(A) Housing that is subject to a recorded covenant, ordinance, or law that restricts rents to levels affordable to persons and families of moderate, low, or very low income.
(B) Housing that is subject to any form of rent or price control through a public entity’s valid exercise of its police power.
(C) A parcel on which an owner of residential real property has exercised the owner’s rights under Chapter 12.75 (commencing with Section 7060) of Division 7 of Title 1 to withdraw accommodations from rent or lease within 15 years before the date that the development proponent submits an application pursuant to Section 65913.4.
(D) Housing that has been occupied by a tenant in the last three years.
(4) The development is not located on a site that has been placed on a national, state, or local historic register. within a historic district, as defined in Section 5020.1 of the Public Resources Code, that is designated or listed as a city or county landmark or historic property or district pursuant to a city or county ordinance.
(b) (1) Notwithstanding any local law and except as provided in paragraph (2), a city or county may impose objective zoning and design standards that do not conflict with this section.
(2) The city or county shall not require the development project to comply with an objective design standard that would prohibit the development from including up to two units.
(c) (1) Except as provided in paragraph (2), subject to a local ordinance that provides for a lower standard of parking, the proposed development shall provide offstreet parking of up to one space per unit.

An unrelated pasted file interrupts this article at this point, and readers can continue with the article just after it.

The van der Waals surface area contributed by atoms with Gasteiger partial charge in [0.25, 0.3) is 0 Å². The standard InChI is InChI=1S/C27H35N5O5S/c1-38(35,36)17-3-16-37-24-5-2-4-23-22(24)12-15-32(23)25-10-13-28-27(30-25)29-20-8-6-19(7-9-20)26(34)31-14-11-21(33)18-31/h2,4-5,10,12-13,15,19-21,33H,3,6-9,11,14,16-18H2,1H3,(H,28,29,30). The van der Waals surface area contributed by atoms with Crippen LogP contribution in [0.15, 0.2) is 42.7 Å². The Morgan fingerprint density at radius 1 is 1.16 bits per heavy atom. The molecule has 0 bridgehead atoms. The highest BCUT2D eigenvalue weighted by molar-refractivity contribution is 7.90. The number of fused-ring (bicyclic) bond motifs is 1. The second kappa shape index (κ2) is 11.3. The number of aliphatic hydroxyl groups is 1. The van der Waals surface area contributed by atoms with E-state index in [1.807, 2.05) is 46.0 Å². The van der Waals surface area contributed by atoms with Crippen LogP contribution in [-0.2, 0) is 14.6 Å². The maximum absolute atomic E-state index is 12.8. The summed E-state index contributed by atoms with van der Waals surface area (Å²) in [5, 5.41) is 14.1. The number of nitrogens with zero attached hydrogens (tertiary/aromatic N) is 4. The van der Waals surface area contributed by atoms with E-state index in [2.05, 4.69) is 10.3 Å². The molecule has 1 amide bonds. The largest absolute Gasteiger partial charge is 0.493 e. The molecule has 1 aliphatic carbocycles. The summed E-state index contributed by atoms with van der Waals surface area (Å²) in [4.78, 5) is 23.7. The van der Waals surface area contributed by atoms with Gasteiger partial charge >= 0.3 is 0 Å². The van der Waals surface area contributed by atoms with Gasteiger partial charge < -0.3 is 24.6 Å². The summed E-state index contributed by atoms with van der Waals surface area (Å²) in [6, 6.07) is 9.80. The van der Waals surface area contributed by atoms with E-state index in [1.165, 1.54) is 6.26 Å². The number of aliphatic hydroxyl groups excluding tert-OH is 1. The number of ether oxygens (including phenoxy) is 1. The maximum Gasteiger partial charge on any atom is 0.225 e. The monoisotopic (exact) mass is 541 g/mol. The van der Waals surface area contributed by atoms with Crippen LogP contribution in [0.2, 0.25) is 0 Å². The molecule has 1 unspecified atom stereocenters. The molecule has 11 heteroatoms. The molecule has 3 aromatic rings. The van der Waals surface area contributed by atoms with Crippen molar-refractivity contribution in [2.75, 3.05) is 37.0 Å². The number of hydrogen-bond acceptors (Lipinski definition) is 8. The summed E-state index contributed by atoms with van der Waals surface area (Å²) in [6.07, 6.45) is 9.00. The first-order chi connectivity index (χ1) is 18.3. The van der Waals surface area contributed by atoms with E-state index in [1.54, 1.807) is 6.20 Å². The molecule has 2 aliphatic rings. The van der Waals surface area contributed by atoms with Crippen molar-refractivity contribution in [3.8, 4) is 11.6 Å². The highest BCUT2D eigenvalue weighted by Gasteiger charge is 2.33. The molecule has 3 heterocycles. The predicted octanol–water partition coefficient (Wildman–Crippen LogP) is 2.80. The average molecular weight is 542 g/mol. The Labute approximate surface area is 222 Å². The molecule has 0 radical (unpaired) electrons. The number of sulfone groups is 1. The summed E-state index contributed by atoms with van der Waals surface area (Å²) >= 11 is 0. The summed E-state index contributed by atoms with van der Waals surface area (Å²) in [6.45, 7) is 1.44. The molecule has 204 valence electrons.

(2) A local agency shall not impose parking requirements if any either of the following is true:
(A) The parcel is located within one-half mile walking distance of public transit. either a high-quality transit corridor, as defined in subdivision (b) of Section 21155 of the Public Resources Code, or a major transit stop, as defined in Section 21064.3 of the Public Resources Code.

(B)The parcel is located within an architecturally and historically significant historic district.

(C)

(B) There is a car share vehicle located within one block of the parcel.
(d) (1) Except as provided in paragraphs (2) and (3), the proposed housing development described in subdivision (a) shall not require the demolition of more than one existing exterior wall. 25 percent of the existing exterior structural walls.
(2) A proposed housing development may require the demolition of more than one existing exterior wall 25 percent of the existing exterior structural walls if a local ordinance so allows.